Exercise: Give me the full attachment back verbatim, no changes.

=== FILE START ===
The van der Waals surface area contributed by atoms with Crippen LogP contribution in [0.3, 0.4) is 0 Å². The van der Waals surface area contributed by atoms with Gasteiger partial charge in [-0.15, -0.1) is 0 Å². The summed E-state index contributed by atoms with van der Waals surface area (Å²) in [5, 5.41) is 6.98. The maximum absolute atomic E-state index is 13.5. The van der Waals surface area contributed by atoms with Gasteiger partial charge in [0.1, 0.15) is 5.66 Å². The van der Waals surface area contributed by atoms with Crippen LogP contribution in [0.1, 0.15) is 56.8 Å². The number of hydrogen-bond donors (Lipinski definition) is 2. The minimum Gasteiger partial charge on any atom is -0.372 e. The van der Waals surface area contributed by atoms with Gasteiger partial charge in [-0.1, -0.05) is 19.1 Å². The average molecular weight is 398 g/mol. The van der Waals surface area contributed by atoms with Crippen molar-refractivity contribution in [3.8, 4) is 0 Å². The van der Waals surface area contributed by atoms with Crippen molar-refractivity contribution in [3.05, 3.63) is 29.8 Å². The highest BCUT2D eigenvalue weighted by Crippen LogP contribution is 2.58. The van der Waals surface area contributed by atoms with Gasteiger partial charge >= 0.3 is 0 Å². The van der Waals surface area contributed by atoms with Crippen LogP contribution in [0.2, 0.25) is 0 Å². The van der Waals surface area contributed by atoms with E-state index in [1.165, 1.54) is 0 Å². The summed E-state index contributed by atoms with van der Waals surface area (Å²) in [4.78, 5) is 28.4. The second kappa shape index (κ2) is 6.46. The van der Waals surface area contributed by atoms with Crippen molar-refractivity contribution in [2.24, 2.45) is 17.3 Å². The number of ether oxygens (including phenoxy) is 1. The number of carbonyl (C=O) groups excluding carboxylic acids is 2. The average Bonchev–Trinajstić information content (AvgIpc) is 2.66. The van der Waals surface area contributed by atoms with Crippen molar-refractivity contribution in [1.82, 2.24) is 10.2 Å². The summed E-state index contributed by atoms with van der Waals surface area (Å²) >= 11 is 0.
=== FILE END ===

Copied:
The van der Waals surface area contributed by atoms with Crippen LogP contribution in [0.3, 0.4) is 0 Å². The van der Waals surface area contributed by atoms with Gasteiger partial charge in [-0.15, -0.1) is 0 Å². The summed E-state index contributed by atoms with van der Waals surface area (Å²) in [5, 5.41) is 6.98. The maximum absolute atomic E-state index is 13.5. The van der Waals surface area contributed by atoms with Gasteiger partial charge in [0.1, 0.15) is 5.66 Å². The van der Waals surface area contributed by atoms with Crippen LogP contribution in [0.1, 0.15) is 56.8 Å². The number of hydrogen-bond donors (Lipinski definition) is 2. The minimum Gasteiger partial charge on any atom is -0.372 e. The van der Waals surface area contributed by atoms with Gasteiger partial charge in [-0.1, -0.05) is 19.1 Å². The average molecular weight is 398 g/mol. The van der Waals surface area contributed by atoms with Crippen molar-refractivity contribution in [3.8, 4) is 0 Å². The van der Waals surface area contributed by atoms with Crippen molar-refractivity contribution in [3.05, 3.63) is 29.8 Å². The highest BCUT2D eigenvalue weighted by Crippen LogP contribution is 2.58. The van der Waals surface area contributed by atoms with Gasteiger partial charge >= 0.3 is 0 Å². The van der Waals surface area contributed by atoms with Crippen LogP contribution in [0.2, 0.25) is 0 Å². The van der Waals surface area contributed by atoms with E-state index in [1.165, 1.54) is 0 Å². The summed E-state index contributed by atoms with van der Waals surface area (Å²) in [4.78, 5) is 28.4. The second kappa shape index (κ2) is 6.46. The van der Waals surface area contributed by atoms with Crippen molar-refractivity contribution in [2.24, 2.45) is 17.3 Å². The number of ether oxygens (including phenoxy) is 1. The number of carbonyl (C=O) groups excluding carboxylic acids is 2. The average Bonchev–Trinajstić information content (AvgIpc) is 2.66. The van der Waals surface area contributed by atoms with Crippen molar-refractivity contribution in [1.82, 2.24) is 10.2 Å². The summed E-state index contributed by atoms with van der Waals surface area (Å²) >= 11 is 0.